By: Savannah Scarborough, Writer / Follow South Jersey News Reporting Intern
TRENTON, N.J. — New Jersey Governor Phil Murphy signed a historic bill on November 4 banning single-use plastic and paper bags, foamed plastic, and plastic straws in stores and at other businesses starting May 2020. With this ban in place, New Jersey has taken the lead in the nation’s battle against the harmful impacts of single-use plastic products.
The ban not only bans the use of single-use plastic and paper, but it also includes disposable polystyrene foam soda spoons, pre-packaged food by manufacturers with polystyrene foam, and any other foam foodservice product containing polystyrene. Additionally, portion cups of two ounces or fewer, which are commonly used for hot foods or lids, and meat and fish trays for an additional two years will be banned after May 2022.
“This law marks a monumental step forward in the fight against the fossil fuel industry and their production of disposable plastics, and a win for wildlife, clean rivers, and our ocean,” Jennifer Coffey, Executive Director of the Association of New Jersey Environmental Commissions, said in a press release.
Even when recycled, plastic never entirely breaks down, instead shattering into much smaller particles. These crumbled particles are called microplastics, which end up in the water, eaten by wildlife, and inside our bodies (Lindwall). Marine animals such as whales and turtles and land animals like seabirds suffer severe consequences, including some that end up in seafood consumed by humans.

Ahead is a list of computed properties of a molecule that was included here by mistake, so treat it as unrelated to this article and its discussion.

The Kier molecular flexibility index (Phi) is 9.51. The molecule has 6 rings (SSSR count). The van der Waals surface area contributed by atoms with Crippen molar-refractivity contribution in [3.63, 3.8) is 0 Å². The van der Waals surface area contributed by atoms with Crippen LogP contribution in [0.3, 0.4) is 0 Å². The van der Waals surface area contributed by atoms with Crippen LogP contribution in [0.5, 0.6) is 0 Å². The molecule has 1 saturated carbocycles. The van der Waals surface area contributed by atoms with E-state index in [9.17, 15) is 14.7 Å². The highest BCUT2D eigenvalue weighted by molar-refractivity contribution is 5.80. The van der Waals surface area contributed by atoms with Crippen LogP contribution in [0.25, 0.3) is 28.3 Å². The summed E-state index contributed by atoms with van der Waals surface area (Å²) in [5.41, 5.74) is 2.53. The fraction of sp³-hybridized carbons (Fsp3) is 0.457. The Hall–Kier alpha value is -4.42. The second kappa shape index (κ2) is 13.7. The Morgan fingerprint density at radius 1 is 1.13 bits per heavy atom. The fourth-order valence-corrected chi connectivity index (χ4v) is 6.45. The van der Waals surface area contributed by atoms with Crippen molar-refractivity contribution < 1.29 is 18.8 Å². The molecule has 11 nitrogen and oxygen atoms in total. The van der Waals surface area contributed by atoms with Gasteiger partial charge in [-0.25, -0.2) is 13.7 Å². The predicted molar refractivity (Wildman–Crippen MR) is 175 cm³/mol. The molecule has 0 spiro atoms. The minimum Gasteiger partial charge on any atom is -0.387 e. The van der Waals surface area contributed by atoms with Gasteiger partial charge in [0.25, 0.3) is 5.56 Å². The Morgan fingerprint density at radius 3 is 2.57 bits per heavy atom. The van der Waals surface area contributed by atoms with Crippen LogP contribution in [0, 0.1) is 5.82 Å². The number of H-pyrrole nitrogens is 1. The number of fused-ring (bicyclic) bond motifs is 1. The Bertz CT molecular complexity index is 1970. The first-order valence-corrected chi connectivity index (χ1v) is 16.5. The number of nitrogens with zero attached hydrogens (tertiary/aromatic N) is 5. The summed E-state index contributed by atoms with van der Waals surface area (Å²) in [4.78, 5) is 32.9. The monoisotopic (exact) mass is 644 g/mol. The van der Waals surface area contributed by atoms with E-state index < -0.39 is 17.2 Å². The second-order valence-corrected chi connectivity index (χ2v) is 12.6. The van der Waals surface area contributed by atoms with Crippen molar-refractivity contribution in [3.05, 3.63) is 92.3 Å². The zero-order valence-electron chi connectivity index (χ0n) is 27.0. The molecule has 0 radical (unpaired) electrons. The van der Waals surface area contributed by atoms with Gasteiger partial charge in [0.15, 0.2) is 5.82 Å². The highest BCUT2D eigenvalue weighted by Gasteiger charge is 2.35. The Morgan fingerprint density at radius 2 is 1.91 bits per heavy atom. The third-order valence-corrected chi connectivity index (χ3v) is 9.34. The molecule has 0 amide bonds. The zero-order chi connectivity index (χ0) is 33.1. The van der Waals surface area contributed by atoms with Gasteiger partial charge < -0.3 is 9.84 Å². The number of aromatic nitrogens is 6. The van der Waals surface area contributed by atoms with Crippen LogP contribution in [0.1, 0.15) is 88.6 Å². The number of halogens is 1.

There is an alarming statistic that claims if single-use plastic and paper use does not subside drastically within the next decade, there will be one pound of plastic in the ocean for every three pounds of fish.
Gov. Murphy is focused on saving the environment and has concentrated his effort on encouraging reusable bags as an alternative to plastic. The bill’s one exception is that foodservice businesses can provide single-use plastic straws upon request starting in November 2021.
“If you go to the shore, you see plastic buried in the sand and floating in the ocean. There are an estimated 150 million metric tons of plastics currently in our oceans and about eight million metric tons are added each year,” Senator Linda Greenstein, vice-chair of the Senate Environment and Energy Committee, said in a release.
Before Gov. Murphy signed this bill, similar efforts were proposed two years ago, but only included applying a fee on plastic, which was vetoed. The denial of the request exemplified Murphy’s priorities.
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This article was produced by a Follow South Jersey news intern thanks to a grant provided by the Robert Wood Johnson Foundation through the New Jersey Health Initiatives program to create hyper-local news to meet the informational and health needs of the City of Bridgeton, N.J.